Microfluidics

Ahsan Munir | February 26, 2014

DNA is a complex molecule that contains instructions for life and often referred to as a “digital fingerprint” or code telling a cell what to do. DNA is often the only means for accurate testing and identification of biomolecules, cells, or even an entire person during forensic investigations. The need to be able to test for DNA, as quickly as possible, and even at the site where the sample is taken, is becoming more and more important.

Read more ⇢
Fanny Littmarck | January 3, 2014

Before conducting certain blood sample analyses, researchers need to separate the red blood cell particles from the blood plasma. Using lab-on-a-chip (LOC) technology, red blood cell separation can be achieved via magnetophoresis, i.e. motion induced by magnetic fields. Since the magnetic permeability of the particles is different from the blood plasma, their trajectory can be controlled within the flow channel of the LOC device and thereby separated out from the fluid.

Read more ⇢
Fabrice Schlegel | October 28, 2013

Microfluidic devices are so small that the micropumps and micromixers that control and mix the fluid inside the device cannot involve any moving components. Instead, they must take advantage of electroosmotic flow. Here, I will describe the concept of electroosmosis and the electrical double layer (EDL), and how to model these in COMSOL, walking you through two example models.

Read more ⇢

Article Categories

Alexandra Foley | August 22, 2013

There are many different routes through which drugs and other medications can be delivered into a patient’s body during treatment. These include topographical ointments, pills, vaporizers, and injection systems, among others. Many of these drug delivery systems require an enormous amount of precision when it comes to the location, timing, concentration, and amount of the drug to be administered. This is where simulation can be a big help, as it can allow for the modeling of each of these aspects […]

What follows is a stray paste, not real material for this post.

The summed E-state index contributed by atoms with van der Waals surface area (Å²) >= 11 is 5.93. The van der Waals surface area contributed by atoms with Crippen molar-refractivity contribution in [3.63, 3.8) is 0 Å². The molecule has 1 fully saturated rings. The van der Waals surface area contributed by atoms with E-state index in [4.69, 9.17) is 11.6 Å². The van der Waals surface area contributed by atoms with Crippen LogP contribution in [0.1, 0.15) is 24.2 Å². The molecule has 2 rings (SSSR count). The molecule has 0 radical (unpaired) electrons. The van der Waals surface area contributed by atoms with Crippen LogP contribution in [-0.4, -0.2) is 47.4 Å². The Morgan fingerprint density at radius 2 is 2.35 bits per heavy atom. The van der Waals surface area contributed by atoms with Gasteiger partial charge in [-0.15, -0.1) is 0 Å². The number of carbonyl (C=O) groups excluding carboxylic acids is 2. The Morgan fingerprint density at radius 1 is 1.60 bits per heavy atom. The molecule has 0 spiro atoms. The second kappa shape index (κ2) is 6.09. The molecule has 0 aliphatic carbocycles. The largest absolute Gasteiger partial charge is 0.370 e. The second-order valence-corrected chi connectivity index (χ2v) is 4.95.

Read more ⇢

Article Categories

Matheus Fernandes | July 31, 2013

When you think of a valve, what is the first thing that comes to mind? Electromagnetic waves, or perhaps, Stokes flow separating charged chemicals in a microchannel system? Maybe neither. The truth is, when researchers try to separate small (in the picoliters region), well-defined sample volumes of chemicals, the dispensing accuracy provided by a mechanical regulator probably won’t suffice. An electrokinetic valve, a type of microfluidic valve, on the other hand, provides the perfect solution by giving researchers the flow […]

Read more ⇢

Article Categories

Fanny Littmarck | October 31, 2012

When you need to mix something at a very small scale you don’t reach for a teeny-tiny whisk. If you’re working with microscale biochemical applications you’d be more likely to rely on diffusion to mix fluids. With highly ordered laminar flow there is no turbulence involved, thus making diffusion a prime candidate for “getting the job done”. But what if you need to mix larger molecules? Larger molecules mean higher molecular weight, which in turn leads to very long equilibration […]

Read more ⇢

Article Categories